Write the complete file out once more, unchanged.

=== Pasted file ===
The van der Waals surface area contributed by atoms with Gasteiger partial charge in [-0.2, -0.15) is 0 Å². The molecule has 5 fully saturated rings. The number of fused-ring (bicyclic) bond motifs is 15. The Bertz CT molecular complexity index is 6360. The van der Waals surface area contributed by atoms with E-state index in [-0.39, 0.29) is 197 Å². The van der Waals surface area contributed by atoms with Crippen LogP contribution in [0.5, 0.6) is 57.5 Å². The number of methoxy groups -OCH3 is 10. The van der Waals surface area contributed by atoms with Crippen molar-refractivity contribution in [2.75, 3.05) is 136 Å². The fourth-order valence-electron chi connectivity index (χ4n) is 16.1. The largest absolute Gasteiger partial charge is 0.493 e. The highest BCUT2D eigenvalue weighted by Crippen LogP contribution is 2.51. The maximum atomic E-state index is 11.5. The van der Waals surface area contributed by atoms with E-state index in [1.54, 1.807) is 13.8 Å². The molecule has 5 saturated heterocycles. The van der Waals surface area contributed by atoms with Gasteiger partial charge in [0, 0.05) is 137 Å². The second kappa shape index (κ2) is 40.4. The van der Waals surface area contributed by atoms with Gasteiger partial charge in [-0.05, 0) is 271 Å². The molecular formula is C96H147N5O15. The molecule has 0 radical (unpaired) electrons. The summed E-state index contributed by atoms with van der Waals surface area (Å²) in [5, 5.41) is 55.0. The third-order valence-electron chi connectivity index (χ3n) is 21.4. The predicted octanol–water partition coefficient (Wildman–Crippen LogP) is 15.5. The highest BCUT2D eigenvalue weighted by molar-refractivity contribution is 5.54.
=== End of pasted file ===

The van der Waals surface area contributed by atoms with Gasteiger partial charge in [-0.2, -0.15) is 0 Å². The molecule has 5 fully saturated rings. The number of fused-ring (bicyclic) bond motifs is 15. The Bertz CT molecular complexity index is 6360. The van der Waals surface area contributed by atoms with E-state index in [-0.39, 0.29) is 197 Å². The van der Waals surface area contributed by atoms with Crippen LogP contribution in [0.5, 0.6) is 57.5 Å². The number of methoxy groups -OCH3 is 10. The van der Waals surface area contributed by atoms with Crippen molar-refractivity contribution in [2.75, 3.05) is 136 Å². The fourth-order valence-electron chi connectivity index (χ4n) is 16.1. The largest absolute Gasteiger partial charge is 0.493 e. The highest BCUT2D eigenvalue weighted by Crippen LogP contribution is 2.51. The maximum atomic E-state index is 11.5. The van der Waals surface area contributed by atoms with E-state index in [1.54, 1.807) is 13.8 Å². The molecule has 5 saturated heterocycles. The van der Waals surface area contributed by atoms with Gasteiger partial charge in [0, 0.05) is 137 Å². The second kappa shape index (κ2) is 40.4. The van der Waals surface area contributed by atoms with Gasteiger partial charge in [-0.05, 0) is 271 Å². The molecular formula is C96H147N5O15. The molecule has 0 radical (unpaired) electrons. The summed E-state index contributed by atoms with van der Waals surface area (Å²) in [5, 5.41) is 55.0. The third-order valence-electron chi connectivity index (χ3n) is 21.4. The predicted octanol–water partition coefficient (Wildman–Crippen LogP) is 15.5. The highest BCUT2D eigenvalue weighted by molar-refractivity contribution is 5.54.